I am not asking you to throw away your fitted shirts and shaving brush in favour of an ironic t-shirt and a moustache worthy of an unkempt Tom Selleck.
I am humbly suggesting, when looking to purchase a watch, to consider a stroll down Burlington Arcade or a cheeky visit to the various vintage watch specialists dotted round London. A vintage watch could be the real answer to your horological dreams rather than a modern counterpart. Would you not like to walk away from the jewellers with the gentle weight on your wrist worthy of the likes of Cary Grant, Sean Connery or Steve McQueen?
The Debrett's guide for the modern gentleman sets out various points of consideration for the acquisition of the perfect watch. It puts forward a valid argument that you must be able to build a rapport with the watch in question; this includes researching the mechanics of its movement and the heritage of the brand in question. A watch from a much vaunted brand such as Rolex or Omega holds sway over many a gentleman; a vintage watch with its own individual history can offer an even greater appeal for the discerning chap.
To put it another way, look at buying a dream watch as if looking to buy a dream car. If you want all the up to date gizmology of a Lamborghini Aventador, a 1957 Omega Ranchero probably isn't for you. However if you would buy an Aston Martin DB4, then a mid 20th Century watch is most likely the ticket for you.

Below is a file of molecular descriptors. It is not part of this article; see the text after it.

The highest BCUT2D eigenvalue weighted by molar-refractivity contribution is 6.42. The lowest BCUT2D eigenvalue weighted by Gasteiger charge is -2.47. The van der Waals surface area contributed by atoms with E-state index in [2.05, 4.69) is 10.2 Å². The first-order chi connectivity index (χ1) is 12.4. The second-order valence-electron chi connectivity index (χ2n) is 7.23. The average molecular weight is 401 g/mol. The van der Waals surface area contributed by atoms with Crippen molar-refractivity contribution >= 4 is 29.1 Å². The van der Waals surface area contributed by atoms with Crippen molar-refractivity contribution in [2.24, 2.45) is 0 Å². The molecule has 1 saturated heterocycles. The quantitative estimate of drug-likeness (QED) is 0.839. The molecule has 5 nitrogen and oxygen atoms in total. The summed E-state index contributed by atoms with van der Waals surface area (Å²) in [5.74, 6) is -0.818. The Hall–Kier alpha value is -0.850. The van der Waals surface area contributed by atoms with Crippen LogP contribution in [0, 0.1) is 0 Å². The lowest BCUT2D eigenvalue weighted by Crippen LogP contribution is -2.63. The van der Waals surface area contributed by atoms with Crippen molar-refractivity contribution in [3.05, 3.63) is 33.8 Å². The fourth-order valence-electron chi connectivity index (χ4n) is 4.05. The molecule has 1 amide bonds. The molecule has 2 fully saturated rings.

A good vintage watch only requires servicing every few years and should offer real investment potential. Indeed, many today look not to property or Art but to the safer investment of a vintage Patek Philippe to guard their hard-earned savings.
Am I painting too rosy a picture...perhaps. With a vintage watch age can be a weakness with potentially reduced water resistance and shock absorption. Many vintage watches contain manual movements and require to be wound nearly, if not, every day. These factors should be considered otherwise the quirks of a vintage watch could dissatisfy rather than entrance.
Buying a watch should never be an unemotional or logical decision. It should be fraught with worry, with sleepless nights debating the merits of each watch. A watch that is still stylish after 50 years is a great bet to be just as dastardly alluring 50 years from now.
A good watch like a good woman is hard to find and should be uniquely suited for the individual gent of quality. Think long and hard about the watch on your wrist, will it still make you happy in a decade or two...can you go to a black tie event or to the pub and know it's just right...if not get a divorce, race to the Burlington arcade, and try on a dozen or so watches. Get a feel of how well different watches suit your wrist before hitting Langans, ordering a bottle of claret, a steak and contemplating your momentous decision.
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